Rob Wade’s ’65 Chevy II Defines Powerful Perseverance

While some enthusiasts can take the rusty, crusty shell of a car and build an incredible masterpiece of power and speed, Rob Wade from Windsor, Ontario, Canada, was fortunate enough to start slightly ahead of the curve on what he has termed, “the last car I’ll ever build.”

The car was a one-family-owned, honest-to-goodness 1965 Chevy II SS that he pulled out of a barn in Kalamazoo, Michigan, in January 2014. It started out powered by a six-cylinder engine with a Powerglide. The story goes that the original owner became ill, and sold the car to his brother. The brother planned to restore the car when his son turned 16 years-old, but when that day finally came, financial issues prohibited completion of the car.

Rob’s Chevy II is a real SS. It was fairly complete and waiting for him to come along.

From Humble Beginnings

When Rob initially found the car, it was complete, save for the front bumper. Sure, it had plenty of scrapes and dents, but it had only been repainted once in 49 years. Rob’s build plans varied significantly from what the original owners had in mind, as his plan involved infusing upwards of 650 horsepower via an LS engine, and cutting the car’s weight down to around 3,100 pounds. Even though the body was relatively solid and possessed little rust, some metal removal was necessary in the interest of harnessing the additional horsepower.

Rob stripped the car down to a shell and began building a solid foundation to hold all the horsepower he had in store for his Chevy II.

Case in point, the entire front suspension assembly was removed from the firewall in preparation for the Total Cost Involved front suspension package. Out back, a complete four-bar rear suspension was fabricated by Brad Gibbs at GFS Fabrications, who also tied the rest of the Nova’s body together via a custom rollcage. A Moser Fab-9 rear housing was filled with a Strange differential that is now tied to that four-link rear suspension. To make room for the new chassis, rollbar, and huge tires that would soon reside under the car, Rob fabricated new floors and wheel tubs.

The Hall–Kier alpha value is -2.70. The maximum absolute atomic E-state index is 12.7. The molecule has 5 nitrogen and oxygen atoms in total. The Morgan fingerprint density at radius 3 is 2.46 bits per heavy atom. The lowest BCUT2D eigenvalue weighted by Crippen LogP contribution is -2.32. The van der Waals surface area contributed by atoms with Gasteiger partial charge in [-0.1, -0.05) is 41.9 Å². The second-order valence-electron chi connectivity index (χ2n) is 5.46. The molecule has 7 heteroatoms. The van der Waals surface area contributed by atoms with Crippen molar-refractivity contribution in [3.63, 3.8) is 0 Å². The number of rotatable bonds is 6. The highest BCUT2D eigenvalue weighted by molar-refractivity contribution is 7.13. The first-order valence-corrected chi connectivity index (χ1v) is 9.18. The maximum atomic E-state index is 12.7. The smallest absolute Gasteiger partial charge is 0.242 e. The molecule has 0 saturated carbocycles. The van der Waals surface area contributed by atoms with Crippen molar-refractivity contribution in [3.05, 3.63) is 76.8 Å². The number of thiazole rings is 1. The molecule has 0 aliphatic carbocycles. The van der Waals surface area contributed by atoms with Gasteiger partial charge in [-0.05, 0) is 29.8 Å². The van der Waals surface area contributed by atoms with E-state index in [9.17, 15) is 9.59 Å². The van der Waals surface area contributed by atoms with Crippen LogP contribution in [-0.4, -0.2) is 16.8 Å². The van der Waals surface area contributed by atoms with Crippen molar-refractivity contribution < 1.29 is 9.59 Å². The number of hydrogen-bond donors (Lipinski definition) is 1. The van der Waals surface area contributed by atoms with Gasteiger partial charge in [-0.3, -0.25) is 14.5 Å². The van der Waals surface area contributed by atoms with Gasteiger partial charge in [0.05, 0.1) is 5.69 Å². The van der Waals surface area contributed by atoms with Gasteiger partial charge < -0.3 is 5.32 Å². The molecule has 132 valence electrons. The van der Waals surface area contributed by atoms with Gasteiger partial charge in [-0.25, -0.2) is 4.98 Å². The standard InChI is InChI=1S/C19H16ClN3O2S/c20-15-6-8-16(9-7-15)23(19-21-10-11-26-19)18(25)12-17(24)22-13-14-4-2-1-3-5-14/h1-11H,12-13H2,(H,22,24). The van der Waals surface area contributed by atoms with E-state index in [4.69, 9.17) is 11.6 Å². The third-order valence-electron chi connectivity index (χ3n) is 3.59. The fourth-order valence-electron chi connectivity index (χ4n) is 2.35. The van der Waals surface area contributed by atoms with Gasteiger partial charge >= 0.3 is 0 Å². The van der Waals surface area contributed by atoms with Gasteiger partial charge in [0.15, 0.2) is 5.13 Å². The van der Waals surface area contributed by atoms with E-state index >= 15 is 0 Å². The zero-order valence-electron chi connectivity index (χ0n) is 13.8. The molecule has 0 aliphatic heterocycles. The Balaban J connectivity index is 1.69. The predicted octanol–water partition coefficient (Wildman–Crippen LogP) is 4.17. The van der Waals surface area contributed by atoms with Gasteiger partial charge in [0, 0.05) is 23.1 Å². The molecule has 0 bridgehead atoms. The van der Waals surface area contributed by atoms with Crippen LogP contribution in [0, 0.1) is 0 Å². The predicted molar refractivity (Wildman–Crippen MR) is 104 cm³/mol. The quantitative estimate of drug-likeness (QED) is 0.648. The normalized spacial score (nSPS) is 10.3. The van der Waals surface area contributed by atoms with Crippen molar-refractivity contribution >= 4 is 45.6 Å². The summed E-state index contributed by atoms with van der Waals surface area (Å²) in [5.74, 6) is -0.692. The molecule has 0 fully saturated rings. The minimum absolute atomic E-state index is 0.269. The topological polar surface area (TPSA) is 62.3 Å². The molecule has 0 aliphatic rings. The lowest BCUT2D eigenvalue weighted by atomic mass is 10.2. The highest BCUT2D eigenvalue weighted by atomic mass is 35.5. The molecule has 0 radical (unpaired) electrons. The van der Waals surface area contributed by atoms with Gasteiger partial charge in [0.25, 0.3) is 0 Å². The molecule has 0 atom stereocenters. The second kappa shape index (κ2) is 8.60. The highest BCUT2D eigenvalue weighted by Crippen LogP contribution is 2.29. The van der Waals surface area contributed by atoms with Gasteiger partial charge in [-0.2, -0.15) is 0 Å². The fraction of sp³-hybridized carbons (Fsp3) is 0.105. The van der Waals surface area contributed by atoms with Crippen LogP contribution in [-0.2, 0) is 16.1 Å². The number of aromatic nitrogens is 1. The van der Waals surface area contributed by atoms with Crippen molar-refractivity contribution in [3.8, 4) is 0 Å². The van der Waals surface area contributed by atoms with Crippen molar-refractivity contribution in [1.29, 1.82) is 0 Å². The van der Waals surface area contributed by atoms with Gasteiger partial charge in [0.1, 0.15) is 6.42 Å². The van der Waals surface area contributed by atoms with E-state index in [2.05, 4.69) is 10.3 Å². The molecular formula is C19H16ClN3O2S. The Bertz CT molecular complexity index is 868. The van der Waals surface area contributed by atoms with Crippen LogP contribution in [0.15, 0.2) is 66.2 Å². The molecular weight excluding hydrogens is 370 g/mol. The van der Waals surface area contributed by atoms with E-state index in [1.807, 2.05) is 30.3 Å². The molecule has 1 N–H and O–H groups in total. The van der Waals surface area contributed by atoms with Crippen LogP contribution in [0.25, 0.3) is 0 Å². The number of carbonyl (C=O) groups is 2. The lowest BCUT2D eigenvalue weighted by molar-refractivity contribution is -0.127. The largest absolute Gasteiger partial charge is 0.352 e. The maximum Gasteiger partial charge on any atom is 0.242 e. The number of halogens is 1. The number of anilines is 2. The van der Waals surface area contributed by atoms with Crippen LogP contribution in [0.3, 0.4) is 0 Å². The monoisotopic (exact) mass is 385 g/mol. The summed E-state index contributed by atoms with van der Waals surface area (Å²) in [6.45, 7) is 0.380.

A toolmaker by trade, Rob did much of the work himself, but even with his abilities, the rebuild wasn’t without trials. The primary goal of this car is on the street, so he built custom wheel tubs out of 18-gauge metal because he didn’t want paper-thin 20- or 22-gauge sheetmetal that is typically used by others.

“I can see why they use 20- or 22-gauge material for these,” Rob said. “It’s so you can bend them like a pretzel to get them in the car! It’s a little more difficult when you’re using 18-gauge material! Boy, did I underestimate the time required for that part of the job!”

The rear suspension is now a four-link. The Strange nodular case holds a spool with 3.50 gears and 35 spline axles with 5/8-inch studs.

Let The Modifications Begin

The topside of the body needed a bunch of small dent removal techniques applied, which were handled by Chris Darmon of Xcentrick Autosports in Windsor, Ontario, Canada. Chris hammered most everything straight, save for a few dents that Rob wanted to be left alone to allow the desired character he wanted to show through.